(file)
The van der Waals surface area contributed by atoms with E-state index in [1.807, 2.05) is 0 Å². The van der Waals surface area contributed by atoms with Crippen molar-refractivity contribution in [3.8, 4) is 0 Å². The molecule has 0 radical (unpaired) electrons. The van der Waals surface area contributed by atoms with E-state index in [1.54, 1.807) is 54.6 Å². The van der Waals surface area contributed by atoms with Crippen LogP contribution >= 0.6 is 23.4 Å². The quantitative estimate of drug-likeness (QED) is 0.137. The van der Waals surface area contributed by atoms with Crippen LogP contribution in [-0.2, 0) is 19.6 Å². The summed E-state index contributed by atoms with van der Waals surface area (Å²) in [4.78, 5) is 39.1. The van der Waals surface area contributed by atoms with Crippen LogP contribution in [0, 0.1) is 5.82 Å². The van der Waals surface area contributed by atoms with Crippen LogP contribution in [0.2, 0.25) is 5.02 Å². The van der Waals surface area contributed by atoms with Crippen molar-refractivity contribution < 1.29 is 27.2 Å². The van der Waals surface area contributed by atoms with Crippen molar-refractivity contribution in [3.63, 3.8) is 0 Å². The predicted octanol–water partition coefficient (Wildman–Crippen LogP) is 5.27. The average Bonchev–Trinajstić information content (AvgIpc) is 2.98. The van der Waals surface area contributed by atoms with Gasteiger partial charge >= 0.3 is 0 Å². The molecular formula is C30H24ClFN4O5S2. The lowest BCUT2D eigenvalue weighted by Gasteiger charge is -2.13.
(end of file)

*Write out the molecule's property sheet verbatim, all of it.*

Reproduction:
The van der Waals surface area contributed by atoms with E-state index in [1.807, 2.05) is 0 Å². The van der Waals surface area contributed by atoms with Crippen molar-refractivity contribution in [3.8, 4) is 0 Å². The molecule has 0 radical (unpaired) electrons. The van der Waals surface area contributed by atoms with E-state index in [1.54, 1.807) is 54.6 Å². The van der Waals surface area contributed by atoms with Crippen LogP contribution >= 0.6 is 23.4 Å². The quantitative estimate of drug-likeness (QED) is 0.137. The van der Waals surface area contributed by atoms with Crippen LogP contribution in [-0.2, 0) is 19.6 Å². The summed E-state index contributed by atoms with van der Waals surface area (Å²) in [4.78, 5) is 39.1. The van der Waals surface area contributed by atoms with Crippen LogP contribution in [0, 0.1) is 5.82 Å². The van der Waals surface area contributed by atoms with Crippen LogP contribution in [0.2, 0.25) is 5.02 Å². The van der Waals surface area contributed by atoms with Crippen molar-refractivity contribution < 1.29 is 27.2 Å². The van der Waals surface area contributed by atoms with Crippen molar-refractivity contribution in [3.63, 3.8) is 0 Å². The predicted octanol–water partition coefficient (Wildman–Crippen LogP) is 5.27. The average Bonchev–Trinajstić information content (AvgIpc) is 2.98. The van der Waals surface area contributed by atoms with Gasteiger partial charge >= 0.3 is 0 Å². The molecular formula is C30H24ClFN4O5S2. The lowest BCUT2D eigenvalue weighted by Gasteiger charge is -2.13.